John is grIaciously typing this blog post as I dictate to him from bed. Because I cannot type this entry myself, I will not include Scripture quotes or references — doing so would be difficult to teach John. Please don’t interpret this absence of Scripture as an abandonment of God’s Word.
Many nights I lay in bed half praying and half thinking. As someone who struggles with insomnia, I spend many hours in this lovely state of vacillation — and usually it pleases me. Throughout the years, my thoughts have covered a wide variety of topics ranging from the sublime to the ridiculous, and often the ridiculous wins out.,
In recent weeks, my nighttime meditations have been a little sublime as I pray for the man sleeping next to me. Usually I begin by thanking the Lord that I am married at all. That gratitude morphs into a time of reflecting on the kind of husband that John is, provoking even greater gratitude.
My nighttime thoughts lack the discipline of an essay, weaving in and out of my mind with little structure or logic. For awhile, I might think of how much John does to bless me. Of his gentleness as he feeds me lunch, or of his tenacity in working to find PCAs to help me. Of the fun we’ve had driving our wheelchairs throughout Boston, and of the ways we make each laugh. In these precious thoughts, I often praise God for bringing me a man who loves me so thoroughly and unselfishly as John does.
More and more, I think of how undeserving I am of John’s love. Just on the physical level, my dependency on him overwhelms me, and I wonder why he wants a woman like me. In addition, I think of all my sinful habits and attitudes that must exasperate him. Why would he want to be married to such a selfish, wretched woman who can’t even cook a decent dinner?
But isn’t that like the Lord and His love for His bride? I believe so! Although Jesus gives us His righteousness, we are still a wretched bride with nothing lovely in and of ourselves. Any beauty we may have comes from His Holy Spirit transforming us. Jesus loves us, but not because we have anything to attract or offer Him. His love demonstrates His goodness and mercy.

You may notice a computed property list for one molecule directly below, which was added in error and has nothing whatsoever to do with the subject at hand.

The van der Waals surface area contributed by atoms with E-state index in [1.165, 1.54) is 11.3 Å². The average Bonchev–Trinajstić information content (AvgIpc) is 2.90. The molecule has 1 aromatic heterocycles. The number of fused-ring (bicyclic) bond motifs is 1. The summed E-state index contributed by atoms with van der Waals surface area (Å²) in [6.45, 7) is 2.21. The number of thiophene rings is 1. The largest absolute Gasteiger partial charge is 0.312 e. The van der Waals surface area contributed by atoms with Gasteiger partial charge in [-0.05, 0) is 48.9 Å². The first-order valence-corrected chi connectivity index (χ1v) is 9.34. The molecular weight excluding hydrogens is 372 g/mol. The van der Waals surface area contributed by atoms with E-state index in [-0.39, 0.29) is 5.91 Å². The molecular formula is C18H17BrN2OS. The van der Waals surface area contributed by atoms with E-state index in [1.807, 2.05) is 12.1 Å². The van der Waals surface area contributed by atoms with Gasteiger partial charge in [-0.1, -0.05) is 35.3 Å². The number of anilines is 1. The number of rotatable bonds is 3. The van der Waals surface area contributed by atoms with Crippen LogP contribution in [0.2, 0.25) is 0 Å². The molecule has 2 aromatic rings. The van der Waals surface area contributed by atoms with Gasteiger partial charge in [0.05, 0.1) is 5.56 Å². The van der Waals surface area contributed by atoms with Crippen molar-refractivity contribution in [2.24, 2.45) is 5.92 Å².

Ezekiel 16 depicts God’s love for Israel in precisely this manner. God portrays Himself as passing a discarded fetus that is barely alive, squirming in own blood and afterbirth. Mercifully, He picks her up, bathes her and raises her to be a splendid princess clothed in fine linen. She is beautiful because of His love for her, not because of anything she is or does.
Christ shows that same love to His bride, the Church. Each member of the Church is wretched by nature, possessing nothing that would warrant His attention. Before He saved us, we lived in rebellion toward Him, sometimes blatantly hating Him and always violating His commands. Yet through His Spirit, He gives us new life and fashions us into His Bride. He even calls us spotless and blameless! In our most honest moments we must marvel at His love for us.
The Lord has blessed me with a doting husband, and I certainly praise Him for putting me in this marriage. But I don’t want to see my marriage as an end in itself. I believe God has allowed me to marry John so that I could have a glimpse into Christ’s powerful love for His Church. John may have faults (none of which I will disclose), but he is a constant reminder of God’s love for a people who don’t deserve His love.Follow my blog with Bloglovin